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Posts Tagged ‘adapt

TPACK+ model
Reproduced by permission of the publisher, © 2012 by

If you asked me what the most important things to take away from the TPACK+ model of technology integration are, I would suggest:

  1. Planning for technology integration is only effective if you concurrently consider the nature of the content, pedagogical strategies, and technological affordances. This is the “sweet spot” of the TPACK+ model.
  2. An even more vital consideration is the context. This might not be obvious in the model because it is labelled at the bottom. However, it surrounds the entire model. Context should dictate decisions about technology integration.

I take context very seriously and model this for my courses and workshops. I do this by first finding out as much as I can about my learners.

For a course that just ended two nights ago, I had to make changes to adapt to participants who were collectively different from those that took the same course just five months prior.

Why? This batch learners was youthful. Seventy-one percent (71%) were teachers while the rest were leaders or managers. The same proportion had less than one year (9.7%) or no (61.3%) official teaching experience.

Five months ago, the proportion was about even between the newbies and the more experienced educators. The batch before that was almost the polar opposite: Almost two-thirds were experienced teachers while the rest were fresh faces.

If I did not conduct a survey, I could have simply gauged their experience and ICT readiness by their preferred technology. Given the choice to bring a device, my most recent class had a total of only two or three laptops. Everyone else was clutching an Android or iOS device. The earlier batches were laptop dominant and I had to cater for power strips all over the room.

The shifts were visually and qualitatively obvious to me. The shifts were clearer with quantitative data. But both forms of sensing were pointless if I did not adapt to the changes in context.

While there are many contextual elements — for example, physical environment, time of day, overall energy of learners, social cohesiveness — the technology context was a key consideration if I was to provide similar content and leverage on powerful pedagogical strategies.

To those ends, I used the new Google Sites as it seamlessly adjusted to screens on large or small devices. I embedded tools and resources that were mobile-friendly.

The access and consumption was flawless. However, creating on mobile is still an issue. For example, mind mapping tools like Coggle and even Google Docs still do not work evenly across different mobile browsers. Some of my participants could view, but not edit. Fortunately, they were grouped with others who could. Therein lay another benefit of group work.

This is the bottomline: It important to sense shifts in the ground; it is just as important to adapt to changes. Just as there are differences between individuals, one group of learners is different from the next. I reflect more so I need to react less.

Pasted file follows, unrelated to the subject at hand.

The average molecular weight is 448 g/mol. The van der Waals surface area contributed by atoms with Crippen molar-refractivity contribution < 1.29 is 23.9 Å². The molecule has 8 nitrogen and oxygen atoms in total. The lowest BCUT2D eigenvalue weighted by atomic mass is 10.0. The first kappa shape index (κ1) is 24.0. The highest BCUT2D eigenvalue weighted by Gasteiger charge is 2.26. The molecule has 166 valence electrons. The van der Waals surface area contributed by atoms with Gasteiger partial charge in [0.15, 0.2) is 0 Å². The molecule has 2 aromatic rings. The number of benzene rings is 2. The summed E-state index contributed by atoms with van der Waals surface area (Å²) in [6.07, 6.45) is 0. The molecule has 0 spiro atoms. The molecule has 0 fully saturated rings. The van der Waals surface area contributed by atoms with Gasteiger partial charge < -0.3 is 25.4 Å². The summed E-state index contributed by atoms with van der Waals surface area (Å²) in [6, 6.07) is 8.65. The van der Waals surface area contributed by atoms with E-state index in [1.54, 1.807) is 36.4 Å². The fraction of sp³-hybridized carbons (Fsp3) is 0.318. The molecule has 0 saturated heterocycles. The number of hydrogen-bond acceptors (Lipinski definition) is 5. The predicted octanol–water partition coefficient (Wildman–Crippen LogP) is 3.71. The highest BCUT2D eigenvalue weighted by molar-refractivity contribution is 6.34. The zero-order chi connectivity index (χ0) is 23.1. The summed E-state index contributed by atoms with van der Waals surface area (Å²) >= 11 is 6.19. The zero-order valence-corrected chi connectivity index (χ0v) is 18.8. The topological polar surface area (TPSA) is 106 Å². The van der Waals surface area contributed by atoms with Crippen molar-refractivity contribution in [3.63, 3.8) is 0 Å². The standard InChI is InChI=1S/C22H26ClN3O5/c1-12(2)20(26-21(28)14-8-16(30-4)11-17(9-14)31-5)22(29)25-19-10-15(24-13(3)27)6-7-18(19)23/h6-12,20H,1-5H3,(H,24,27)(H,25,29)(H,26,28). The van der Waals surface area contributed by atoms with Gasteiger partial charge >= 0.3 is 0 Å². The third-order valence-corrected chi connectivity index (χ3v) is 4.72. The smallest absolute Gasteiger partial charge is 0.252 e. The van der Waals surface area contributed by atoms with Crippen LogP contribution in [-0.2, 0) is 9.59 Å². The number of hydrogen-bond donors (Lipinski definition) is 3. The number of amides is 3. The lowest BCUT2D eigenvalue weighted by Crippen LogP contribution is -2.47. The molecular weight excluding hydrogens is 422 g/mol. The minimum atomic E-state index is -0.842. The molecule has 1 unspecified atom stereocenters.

An AFP article reported that Obama bemoans ‘diversions’ of IPod, Xbox era. It’s a headline designed to sell papers or to get eyeballs moving across the iPad with that very article on screen.

Elsewhere in the article:

“We can’t stop these changes… but we can adapt to them,” Obama said, adding that US workers were in a battle with well-educated foreign workers. “Education… can fortify you, as it did earlier generations, to meet the tests of your own time,” he said.

We must do more than adapt.

When a new technology disrupts the way people do things like socialize, learn, play, or even get married, some folks respond with fear. They would rather arrest the development of that technology.

When the tide starts to turn against them, they might admit the need to adapt. But adapting is like what you do when you travel from one time zone to another and then back again. You adapt to the new time zone in order to function, but you return to where you were and do the same old thing.

Some folks adopt wholesale the technical, social, and in the case of teachers, pedagogical affordances of a tool. Some innovators don’t just live with the given affordances but create new ones. As they change the tools, the tools change their behaviours and belief systems.

After a while, we stop noticing the technology. It becomes transparent because we assimilate it. It becomes part of us and what we do. We don’t even think of the technology as odd because it is natural for the light to go on when we flip the switch or water to come out when we turn on the tap. This is technology integration as its best: Critical, enabling and invisible.

But back to Obama, who claims that he did not know how to operate “iPods and iPads, and Xboxes and PlayStations”. Perhaps he should take some lessons from the Prime Minister of Norway, who upon being stranded at an airport due to the ash from the Icelandic volcano, got work done using his iPad.

It’s time to stop arresting or merely adapting. It is time to adopt and assimilate.

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